Let me explain how it works:

1. When I get Frankie out of bed after her nighttime sleep or a nap, I write the time, and “up”. Or just “U” if I am feeling particularly lazy.
2. When I feed Frankie, I write BF (breast feed) and the time.
3. When I put Frankie down to sleep, I write the time and “down” or “D”. If she grizzles or cries when I leave the room, I write “grizzle/cry on exit” – or GOE/COE for short.
4. When I hear a grizzle or cry during sleep time, I time how long it goes for and write this down – for example, 2.30pm, grizzle for 4 minutes. Self-settled (if, indeed, she does self-settle).
5. If I need to go into resettle – that is, if she cries for 2 minutes or grizzles for 10 minutes, I write the time I did this and “Pat Pat”.

What this then leads to is a really comprehensive and useful record of how Frankie is tracking.

Sleepy Frankie at bath time.

Sleepy Frankie at bath time.

It also means that if my husband has been at work all day and asks “What have you been up to all day”, I can pull out the tracking sheet and show him everything that’s been going on in the world of Frankie and I.
I’d love to hear if you are tracking your bub, and for those who do try this method – what do you think of it?

The Masada Routine

I remember a couple of months before Frankie was born, I was invited to speak at a “women in business” conference put on by CommBank. Over lunch, I got talking to this amazingly successful mum who had barely taken any maternity leave, and simply worked from home in the early weeks with her bub strapped to her chest. She somehow managed to keep her sanity and get enough sleep to run her business and look after bub. Crazy! I asked her what her secret was (because clearly she had one). She said to me: you must read “Save Our Sleep”. So upon my return home from the conference, I bought Save Our Sleep and read it from cover to cover in about a day. I remember raving to my husband, “Don’t worry, we won’t be one of those sleep deprived couples – we will simply put Frankie on this amazing routine and she will be no trouble at all!” Little did I know that EVERY SINGLE medical professional that we met in the first week of Frankie’s birth said do NOT put her on a routine. She is too young.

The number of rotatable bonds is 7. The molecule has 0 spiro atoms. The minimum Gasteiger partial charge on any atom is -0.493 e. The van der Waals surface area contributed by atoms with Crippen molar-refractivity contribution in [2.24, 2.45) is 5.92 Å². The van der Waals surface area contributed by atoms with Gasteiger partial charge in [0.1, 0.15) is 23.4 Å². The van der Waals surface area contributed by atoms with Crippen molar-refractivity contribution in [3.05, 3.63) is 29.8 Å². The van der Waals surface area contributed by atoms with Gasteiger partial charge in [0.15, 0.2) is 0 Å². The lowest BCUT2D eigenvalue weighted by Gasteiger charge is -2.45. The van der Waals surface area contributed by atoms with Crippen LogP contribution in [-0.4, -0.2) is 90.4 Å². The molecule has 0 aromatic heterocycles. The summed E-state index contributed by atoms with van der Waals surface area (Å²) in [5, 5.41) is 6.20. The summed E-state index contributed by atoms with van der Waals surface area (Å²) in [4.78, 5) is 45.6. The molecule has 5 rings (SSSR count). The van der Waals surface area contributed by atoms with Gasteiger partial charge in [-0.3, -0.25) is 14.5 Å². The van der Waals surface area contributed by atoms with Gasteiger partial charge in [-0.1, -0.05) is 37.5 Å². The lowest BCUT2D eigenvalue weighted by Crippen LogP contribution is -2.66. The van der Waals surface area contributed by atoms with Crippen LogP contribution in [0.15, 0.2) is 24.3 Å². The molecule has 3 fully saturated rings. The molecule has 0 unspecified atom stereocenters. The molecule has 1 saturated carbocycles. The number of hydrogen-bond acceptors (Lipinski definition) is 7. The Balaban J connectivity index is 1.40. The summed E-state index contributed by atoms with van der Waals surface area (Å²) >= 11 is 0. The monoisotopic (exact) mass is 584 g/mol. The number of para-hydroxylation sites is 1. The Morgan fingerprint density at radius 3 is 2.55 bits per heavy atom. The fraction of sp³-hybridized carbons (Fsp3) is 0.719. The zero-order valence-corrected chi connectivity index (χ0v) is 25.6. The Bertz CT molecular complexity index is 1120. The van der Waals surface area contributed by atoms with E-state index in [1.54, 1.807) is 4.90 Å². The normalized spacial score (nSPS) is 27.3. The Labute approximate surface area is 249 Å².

So out went my dream of sleeping through the night.

As a consequence, when Frankie entered the world, we resisted any kind of routine. We fed on demand, Frankie slept when she felt like it (at very random times during the day and night), and Frankie decided that she would never sleep for more than 3 hours at a time overnight – and even that was rare.

One of the things I loved most about my Masada experience was getting a routine. Super helpful when I was planning on starting to work from home in the fortnight following. There have been a lot of comments and questions on this blog about routines, so I thought I’d take you through what Masada recommends, and what a 24 hour period in Frankie’s life now looks like.

Here are some of the fundamentals:

1. Feed, play, sleep (FPS) underpins Masada’s theory about routines. I wrote about the FPS routine here and here if you’d like to know more.